Following the Nigerian Communications Commission’s ruling that the MTN’s intent to acquire Visafone should exclude the allocated spectrum, MTN is considering pulling out of the deal.
Africa’s biggest wireless carrier by sales was deciding whether acquiring the closely held company was worth it without the spectrum, said one of the people, who asked not to be identified as the deliberations were private. The deal valued Lagos-based Visafone at about $220m, according to both people.
MTN did not immediately respond on a request for comment.
The Nigerian Communications Commission ruled last week that taking control of the spectrum would increase MTN’s dominance in the country, its biggest market. MTN and competitors including Bharti Airtel’s local unit are seeking to expand their internet coverage in Nigeria as growth in voice services slows. MTN agreed to pay almost $59m for spectrum as part of a government auction in June.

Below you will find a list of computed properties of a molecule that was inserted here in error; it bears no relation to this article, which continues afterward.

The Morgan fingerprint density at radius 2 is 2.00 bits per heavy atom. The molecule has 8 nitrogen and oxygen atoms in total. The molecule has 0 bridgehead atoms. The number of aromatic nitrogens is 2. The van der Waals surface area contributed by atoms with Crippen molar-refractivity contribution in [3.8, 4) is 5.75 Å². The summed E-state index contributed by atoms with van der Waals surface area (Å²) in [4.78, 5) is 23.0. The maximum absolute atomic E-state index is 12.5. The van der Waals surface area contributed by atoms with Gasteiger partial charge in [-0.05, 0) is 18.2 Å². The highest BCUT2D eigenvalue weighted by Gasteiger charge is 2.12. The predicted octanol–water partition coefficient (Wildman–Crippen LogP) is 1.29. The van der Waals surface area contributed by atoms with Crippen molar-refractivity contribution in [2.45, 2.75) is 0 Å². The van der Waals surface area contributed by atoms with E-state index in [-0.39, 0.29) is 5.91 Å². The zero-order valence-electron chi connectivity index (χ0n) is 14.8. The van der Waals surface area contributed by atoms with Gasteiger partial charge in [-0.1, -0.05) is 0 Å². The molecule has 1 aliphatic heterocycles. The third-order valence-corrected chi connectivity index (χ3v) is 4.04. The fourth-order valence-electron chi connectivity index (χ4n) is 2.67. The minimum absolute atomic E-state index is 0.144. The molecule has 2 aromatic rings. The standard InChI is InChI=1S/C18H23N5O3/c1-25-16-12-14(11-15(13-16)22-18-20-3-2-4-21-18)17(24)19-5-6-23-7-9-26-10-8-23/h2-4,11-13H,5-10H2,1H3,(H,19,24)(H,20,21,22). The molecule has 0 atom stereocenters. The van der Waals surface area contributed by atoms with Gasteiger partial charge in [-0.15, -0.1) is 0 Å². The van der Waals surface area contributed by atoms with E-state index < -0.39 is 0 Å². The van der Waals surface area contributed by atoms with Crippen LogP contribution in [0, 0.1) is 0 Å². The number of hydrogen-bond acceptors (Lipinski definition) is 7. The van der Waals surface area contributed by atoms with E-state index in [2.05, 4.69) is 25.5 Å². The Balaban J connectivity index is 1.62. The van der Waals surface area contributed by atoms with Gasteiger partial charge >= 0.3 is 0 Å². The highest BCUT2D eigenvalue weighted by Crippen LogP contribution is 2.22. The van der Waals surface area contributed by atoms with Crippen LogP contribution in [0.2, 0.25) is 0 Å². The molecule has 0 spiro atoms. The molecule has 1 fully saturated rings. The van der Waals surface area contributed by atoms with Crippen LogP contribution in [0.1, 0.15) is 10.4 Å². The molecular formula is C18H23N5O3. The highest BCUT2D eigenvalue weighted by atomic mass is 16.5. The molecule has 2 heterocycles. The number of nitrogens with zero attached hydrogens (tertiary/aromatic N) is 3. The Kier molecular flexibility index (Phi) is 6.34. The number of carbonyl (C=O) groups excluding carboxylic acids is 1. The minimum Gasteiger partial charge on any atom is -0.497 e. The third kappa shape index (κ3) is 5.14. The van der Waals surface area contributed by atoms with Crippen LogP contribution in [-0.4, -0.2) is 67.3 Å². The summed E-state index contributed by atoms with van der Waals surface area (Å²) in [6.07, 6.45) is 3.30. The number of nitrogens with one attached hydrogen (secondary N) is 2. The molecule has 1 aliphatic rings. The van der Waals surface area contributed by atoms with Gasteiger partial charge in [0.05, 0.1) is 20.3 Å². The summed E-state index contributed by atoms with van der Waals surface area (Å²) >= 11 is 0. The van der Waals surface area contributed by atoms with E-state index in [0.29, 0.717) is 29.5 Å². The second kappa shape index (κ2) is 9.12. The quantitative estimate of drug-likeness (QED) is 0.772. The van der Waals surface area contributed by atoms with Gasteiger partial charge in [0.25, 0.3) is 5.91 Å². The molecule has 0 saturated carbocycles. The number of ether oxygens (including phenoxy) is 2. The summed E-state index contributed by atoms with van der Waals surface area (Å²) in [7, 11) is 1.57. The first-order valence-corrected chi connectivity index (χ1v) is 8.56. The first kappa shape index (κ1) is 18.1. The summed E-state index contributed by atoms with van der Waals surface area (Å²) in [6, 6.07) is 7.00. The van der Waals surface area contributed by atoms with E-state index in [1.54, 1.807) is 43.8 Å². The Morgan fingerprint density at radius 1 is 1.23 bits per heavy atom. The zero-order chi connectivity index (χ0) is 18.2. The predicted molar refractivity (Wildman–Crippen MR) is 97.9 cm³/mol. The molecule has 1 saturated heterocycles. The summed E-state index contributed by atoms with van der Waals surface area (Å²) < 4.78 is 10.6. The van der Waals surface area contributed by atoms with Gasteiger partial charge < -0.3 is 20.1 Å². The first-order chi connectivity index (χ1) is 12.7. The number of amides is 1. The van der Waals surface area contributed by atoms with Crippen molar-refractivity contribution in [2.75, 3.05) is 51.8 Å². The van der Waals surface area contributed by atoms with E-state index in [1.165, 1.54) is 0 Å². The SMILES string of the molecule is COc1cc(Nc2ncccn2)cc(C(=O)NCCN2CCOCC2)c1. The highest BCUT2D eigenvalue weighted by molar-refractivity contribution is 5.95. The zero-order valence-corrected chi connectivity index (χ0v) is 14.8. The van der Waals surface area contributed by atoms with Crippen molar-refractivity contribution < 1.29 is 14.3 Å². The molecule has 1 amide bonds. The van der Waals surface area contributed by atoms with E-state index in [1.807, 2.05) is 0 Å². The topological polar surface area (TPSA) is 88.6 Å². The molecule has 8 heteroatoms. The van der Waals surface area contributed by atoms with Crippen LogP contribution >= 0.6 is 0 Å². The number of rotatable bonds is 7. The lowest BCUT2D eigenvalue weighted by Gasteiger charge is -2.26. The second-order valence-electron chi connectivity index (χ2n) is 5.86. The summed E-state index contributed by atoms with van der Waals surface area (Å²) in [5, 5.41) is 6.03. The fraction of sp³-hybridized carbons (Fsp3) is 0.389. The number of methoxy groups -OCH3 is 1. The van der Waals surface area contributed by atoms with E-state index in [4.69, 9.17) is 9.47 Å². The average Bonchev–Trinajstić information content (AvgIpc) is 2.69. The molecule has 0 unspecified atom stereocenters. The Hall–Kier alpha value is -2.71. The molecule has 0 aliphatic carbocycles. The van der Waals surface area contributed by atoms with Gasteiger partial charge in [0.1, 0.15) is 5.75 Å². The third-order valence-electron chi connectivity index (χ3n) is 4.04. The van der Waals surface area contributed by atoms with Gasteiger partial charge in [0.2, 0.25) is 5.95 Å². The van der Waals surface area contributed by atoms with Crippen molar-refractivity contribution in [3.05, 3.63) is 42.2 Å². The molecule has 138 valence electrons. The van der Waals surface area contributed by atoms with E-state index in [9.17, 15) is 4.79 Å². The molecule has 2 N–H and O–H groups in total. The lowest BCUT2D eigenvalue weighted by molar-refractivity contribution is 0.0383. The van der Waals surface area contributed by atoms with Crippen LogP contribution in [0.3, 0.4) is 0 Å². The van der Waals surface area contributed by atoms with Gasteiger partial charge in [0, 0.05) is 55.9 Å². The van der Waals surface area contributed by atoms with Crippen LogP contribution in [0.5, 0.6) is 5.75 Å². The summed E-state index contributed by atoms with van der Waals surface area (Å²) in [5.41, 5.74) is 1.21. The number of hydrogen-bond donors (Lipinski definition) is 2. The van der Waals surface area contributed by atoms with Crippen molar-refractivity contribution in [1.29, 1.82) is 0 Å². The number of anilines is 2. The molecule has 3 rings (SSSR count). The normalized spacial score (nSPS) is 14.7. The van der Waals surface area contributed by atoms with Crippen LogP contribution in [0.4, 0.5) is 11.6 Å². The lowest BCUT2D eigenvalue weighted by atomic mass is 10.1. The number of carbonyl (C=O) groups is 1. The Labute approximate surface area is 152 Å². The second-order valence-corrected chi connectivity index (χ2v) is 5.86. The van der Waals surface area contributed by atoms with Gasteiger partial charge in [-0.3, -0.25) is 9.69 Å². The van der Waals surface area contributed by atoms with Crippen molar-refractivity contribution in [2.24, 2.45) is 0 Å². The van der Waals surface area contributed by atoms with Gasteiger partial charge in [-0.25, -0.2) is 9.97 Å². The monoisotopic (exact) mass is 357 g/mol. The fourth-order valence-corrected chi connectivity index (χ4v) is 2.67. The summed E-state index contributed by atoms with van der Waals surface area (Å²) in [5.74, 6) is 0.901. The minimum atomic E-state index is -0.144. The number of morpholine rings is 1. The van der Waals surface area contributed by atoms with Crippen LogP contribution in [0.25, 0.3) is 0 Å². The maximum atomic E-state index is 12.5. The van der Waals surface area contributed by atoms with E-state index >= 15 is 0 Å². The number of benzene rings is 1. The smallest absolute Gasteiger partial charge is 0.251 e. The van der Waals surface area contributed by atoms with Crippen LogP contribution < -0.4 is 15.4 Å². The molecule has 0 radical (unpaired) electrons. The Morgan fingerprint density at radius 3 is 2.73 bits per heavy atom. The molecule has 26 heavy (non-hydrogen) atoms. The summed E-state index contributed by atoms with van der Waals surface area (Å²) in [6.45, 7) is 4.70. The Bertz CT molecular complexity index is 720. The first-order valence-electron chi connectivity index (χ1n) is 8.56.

The Nigerian Communications Commission ruled in favour of MTN’s purchase of Visafone in December, according to an agreement seen by Bloomberg and signed by the regulator’s legal head, Yetunde Akinloye.
S&P Global Ratings downgraded MTN to junk status on Friday to reflect increased risk in Nigeria, where the phone company agreed to pay a 330-billion naira fine earlier this year for missing a deadline to disconnect unregistered subscribers.
Last week, Nigerian legislators raised new allegations about the wireless carrier, accusing the company of illegally moving almost $14bn out of the country. MTN denied the claims.
MTN’s share price fell 0.8% to R116.53 in afternoon trade on the JSE on Monday, valuing the company at R215bn. The stock has declined 39% since the Nigeria fine was first reported a year ago, compared with a 2.8% gain at crosstown rival Vodacom.